This lift features unique omnidirectional wheels that allow the lift to move in any direction, along with precision controls for accurate maneuvering.
Airo, a Luzzara, Italy-based company founded in 1980, bills itself as a "manufacturer of self-propelled aerial work platforms."
Overall, their offerings include boom lifts, scissor lifts, and man lifts.
The company produces 31 models of scissor lifts, including small, push-around electric scissor lifts and diesel-powered rough terrain lifts.
Part of WernerCo, BoSS was launched in 1993 as a brand of access equipment, including mobile towers (scaffolding), work platforms, and scissor lifts.
BoSS’s offerings are designed primarily for painting, maintenance, exterior work, and construction.
Currently, the company offers two models of push-around, compact scissor lifts with working heights of 15-feet to 17-feet.
Founded in 1962 as a developer of oil derricks and aerial work platforms, the Saitama, Japan-based Aichi was acquired by Toyota Industries Corporation in 2003.
Aichi is now a popular brand of scissor lifts - especially in the United States - with five indoor models ranging from 25-feet to 38-feet working heights.
What makes Aichi scissor lifts unique - and especially reliable - is their use of AC drive motors.
These require no maintenance and consume less power than other models, resulting in longer working times and shorter charging cycles.
XCMG was founded in 1943 and boasts of being in the top 10 global equipment manufacturers.
Beginning as a crane manufacturer, the Xuzhou, China-based company branched into manufacturing construction equipment like steam rollers, pavers, and wheel loaders.
Now sold in 170 countries, XCMG offers scissor lifts designed for indoor use, with cushion tires and electric power, and working heights ranging from 25-feet to 45-feet.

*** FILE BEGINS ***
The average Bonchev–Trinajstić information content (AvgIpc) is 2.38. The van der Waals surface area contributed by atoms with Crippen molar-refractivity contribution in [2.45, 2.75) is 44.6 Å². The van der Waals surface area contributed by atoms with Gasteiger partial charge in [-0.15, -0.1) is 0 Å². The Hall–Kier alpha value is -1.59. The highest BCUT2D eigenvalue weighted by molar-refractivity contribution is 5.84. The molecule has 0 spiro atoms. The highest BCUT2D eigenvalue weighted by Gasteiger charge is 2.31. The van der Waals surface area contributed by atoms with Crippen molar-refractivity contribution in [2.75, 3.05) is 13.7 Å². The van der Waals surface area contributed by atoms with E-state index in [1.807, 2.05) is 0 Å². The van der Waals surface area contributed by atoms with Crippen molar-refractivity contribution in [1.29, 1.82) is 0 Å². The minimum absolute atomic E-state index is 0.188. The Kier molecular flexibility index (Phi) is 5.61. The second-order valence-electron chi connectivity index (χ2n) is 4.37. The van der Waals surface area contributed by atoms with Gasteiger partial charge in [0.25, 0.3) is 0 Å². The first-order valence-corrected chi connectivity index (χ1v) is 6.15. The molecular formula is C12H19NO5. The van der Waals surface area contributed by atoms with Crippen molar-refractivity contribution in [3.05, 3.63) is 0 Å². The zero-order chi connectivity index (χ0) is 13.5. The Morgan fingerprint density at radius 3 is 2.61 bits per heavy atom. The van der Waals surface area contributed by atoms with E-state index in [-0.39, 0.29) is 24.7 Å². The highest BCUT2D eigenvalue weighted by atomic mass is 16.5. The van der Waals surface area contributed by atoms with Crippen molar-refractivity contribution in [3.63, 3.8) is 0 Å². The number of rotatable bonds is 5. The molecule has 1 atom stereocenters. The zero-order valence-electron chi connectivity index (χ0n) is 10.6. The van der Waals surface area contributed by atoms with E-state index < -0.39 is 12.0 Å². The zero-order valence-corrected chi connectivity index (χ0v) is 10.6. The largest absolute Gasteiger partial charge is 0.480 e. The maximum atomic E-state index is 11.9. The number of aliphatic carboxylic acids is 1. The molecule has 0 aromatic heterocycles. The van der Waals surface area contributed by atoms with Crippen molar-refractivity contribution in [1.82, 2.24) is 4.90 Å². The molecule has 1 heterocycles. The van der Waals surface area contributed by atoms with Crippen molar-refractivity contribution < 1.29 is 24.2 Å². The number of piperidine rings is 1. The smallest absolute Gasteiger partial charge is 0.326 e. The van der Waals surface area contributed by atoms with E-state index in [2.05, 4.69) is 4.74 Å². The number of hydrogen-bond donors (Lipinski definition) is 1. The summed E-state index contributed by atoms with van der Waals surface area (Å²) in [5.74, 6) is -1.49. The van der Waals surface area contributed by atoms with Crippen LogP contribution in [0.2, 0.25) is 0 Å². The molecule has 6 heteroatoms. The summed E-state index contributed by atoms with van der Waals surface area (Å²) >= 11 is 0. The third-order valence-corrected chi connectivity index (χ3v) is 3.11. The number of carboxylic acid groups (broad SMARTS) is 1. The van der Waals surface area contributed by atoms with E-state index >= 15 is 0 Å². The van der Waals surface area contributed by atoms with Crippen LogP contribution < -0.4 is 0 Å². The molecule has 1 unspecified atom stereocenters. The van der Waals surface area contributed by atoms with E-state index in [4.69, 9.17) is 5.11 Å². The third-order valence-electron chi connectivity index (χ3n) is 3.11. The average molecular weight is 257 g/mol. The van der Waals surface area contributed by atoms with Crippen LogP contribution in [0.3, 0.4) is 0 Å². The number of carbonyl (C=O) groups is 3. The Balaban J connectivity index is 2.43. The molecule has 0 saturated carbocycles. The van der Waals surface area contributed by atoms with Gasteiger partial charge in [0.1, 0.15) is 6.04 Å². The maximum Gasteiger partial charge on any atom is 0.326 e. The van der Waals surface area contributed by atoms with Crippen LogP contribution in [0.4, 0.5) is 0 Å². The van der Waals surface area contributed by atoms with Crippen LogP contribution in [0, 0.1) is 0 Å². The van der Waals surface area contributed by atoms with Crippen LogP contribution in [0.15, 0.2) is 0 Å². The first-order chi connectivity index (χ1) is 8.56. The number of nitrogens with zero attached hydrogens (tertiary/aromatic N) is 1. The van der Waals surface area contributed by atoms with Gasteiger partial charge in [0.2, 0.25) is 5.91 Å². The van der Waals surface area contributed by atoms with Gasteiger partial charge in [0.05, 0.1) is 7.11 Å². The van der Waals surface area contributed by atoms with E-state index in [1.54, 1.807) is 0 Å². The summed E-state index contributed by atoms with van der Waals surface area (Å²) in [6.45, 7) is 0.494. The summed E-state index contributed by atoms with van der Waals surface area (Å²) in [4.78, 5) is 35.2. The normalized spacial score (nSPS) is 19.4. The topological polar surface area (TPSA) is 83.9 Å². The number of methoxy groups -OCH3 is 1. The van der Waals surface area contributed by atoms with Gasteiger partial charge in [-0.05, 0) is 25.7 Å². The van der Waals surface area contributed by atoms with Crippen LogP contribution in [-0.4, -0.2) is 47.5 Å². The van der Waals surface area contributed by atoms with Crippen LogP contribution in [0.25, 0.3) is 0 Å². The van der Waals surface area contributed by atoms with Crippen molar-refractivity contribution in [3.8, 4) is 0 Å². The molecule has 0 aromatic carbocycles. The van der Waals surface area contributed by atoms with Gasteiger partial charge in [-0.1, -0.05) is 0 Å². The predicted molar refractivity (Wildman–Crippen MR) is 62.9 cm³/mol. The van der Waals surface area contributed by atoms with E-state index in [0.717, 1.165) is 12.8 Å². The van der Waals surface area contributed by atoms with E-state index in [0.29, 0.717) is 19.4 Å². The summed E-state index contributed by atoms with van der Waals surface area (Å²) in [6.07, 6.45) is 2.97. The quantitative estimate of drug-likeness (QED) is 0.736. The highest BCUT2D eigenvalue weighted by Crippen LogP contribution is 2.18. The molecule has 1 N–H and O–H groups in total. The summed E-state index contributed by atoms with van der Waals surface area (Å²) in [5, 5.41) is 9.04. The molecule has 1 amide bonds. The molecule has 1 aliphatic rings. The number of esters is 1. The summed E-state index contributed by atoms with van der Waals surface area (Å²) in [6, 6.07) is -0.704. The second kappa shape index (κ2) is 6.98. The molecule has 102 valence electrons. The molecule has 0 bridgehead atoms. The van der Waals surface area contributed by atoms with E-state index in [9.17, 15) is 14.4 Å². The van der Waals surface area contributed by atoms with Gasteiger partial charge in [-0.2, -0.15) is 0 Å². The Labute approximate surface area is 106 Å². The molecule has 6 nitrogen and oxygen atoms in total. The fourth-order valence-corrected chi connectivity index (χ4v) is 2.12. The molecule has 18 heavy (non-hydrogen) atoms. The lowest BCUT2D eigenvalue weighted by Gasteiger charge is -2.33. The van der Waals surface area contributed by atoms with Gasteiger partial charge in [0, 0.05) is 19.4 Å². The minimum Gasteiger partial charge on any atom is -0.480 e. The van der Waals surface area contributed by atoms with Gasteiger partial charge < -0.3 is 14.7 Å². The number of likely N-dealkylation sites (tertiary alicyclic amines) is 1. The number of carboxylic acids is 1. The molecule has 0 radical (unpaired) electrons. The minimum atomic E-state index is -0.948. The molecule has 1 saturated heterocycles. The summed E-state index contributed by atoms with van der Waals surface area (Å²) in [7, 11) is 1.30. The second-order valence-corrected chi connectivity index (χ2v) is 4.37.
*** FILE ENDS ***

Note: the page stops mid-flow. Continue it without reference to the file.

Operating out of Hunan Province, China, Zoomlion was founded in 1992 and now offers over 600 products in 100 countries.
The company produces several different models of scissor lifts, including rough terrain and micro scissor lifts for indoor use.
Önder Lift Çelik
With products exported to 27 different companies, the Turgutlu, Turkey-based Önder Lift Çelik was founded in 1977 with a focus on hydraulic lifting mechanisms.
After several decades, the company began manufacturing lifting platforms in 1998.
Overall, Önder Lift Çelik offers diesel and electric self-propelled and manual-style scissor lifts, including models designed for rough terrain.
A relatively new company, Boonai was founded in 2015 and is based in Suzhou, China.
The company offers a range of material and personnel work platforms, including scissor lifts.
Their scissor lift offerings include push-around and self-propelled electric scissor lifts for indoor use.
RY Lift Trucks
RY Lift Trucks is a material handling company that specializes in manufacturing forklifts, pallet jacks, and stackers.
Founded in 2010 and based in Jiangsu, China, the company began offering scissor lifts in 2017 and now exports to 130 different countries.
Their scissor lift line includes electric, self-propelled scissor lifts for indoor use, with working heights ranging from 21-feet to 45-feet.
Unfortunately, Masif Machine’s website offers little about the history of the company.
What is known is that their only manufactured product is a line of scissor lifts.
The Konya, Turkey-based company offers electric, self-propelled scissor lifts designed for indoor applications.
Lift heights for their machines range from 19-feet to 39-feet.
The Zhejiang, China-based NobleLift is a material handling manufacturer specializing in pallet trucks, stackers, and sit-down forklifts.
Their products are sold in over 100 countries across the world, and they boasted revenues of $350 million in 2017 alone.
NobleLIft also offers scissor lifts, with electric indoor-use models featuring working heights between 16-feet and 52-feet.
Beginning as a manufacturer of tractor attachments, the Punjab, Pakistan-based Javaid was founded in 2001.
Eventually branching out into material handling equipment, the company today offers several models of scissor lifts.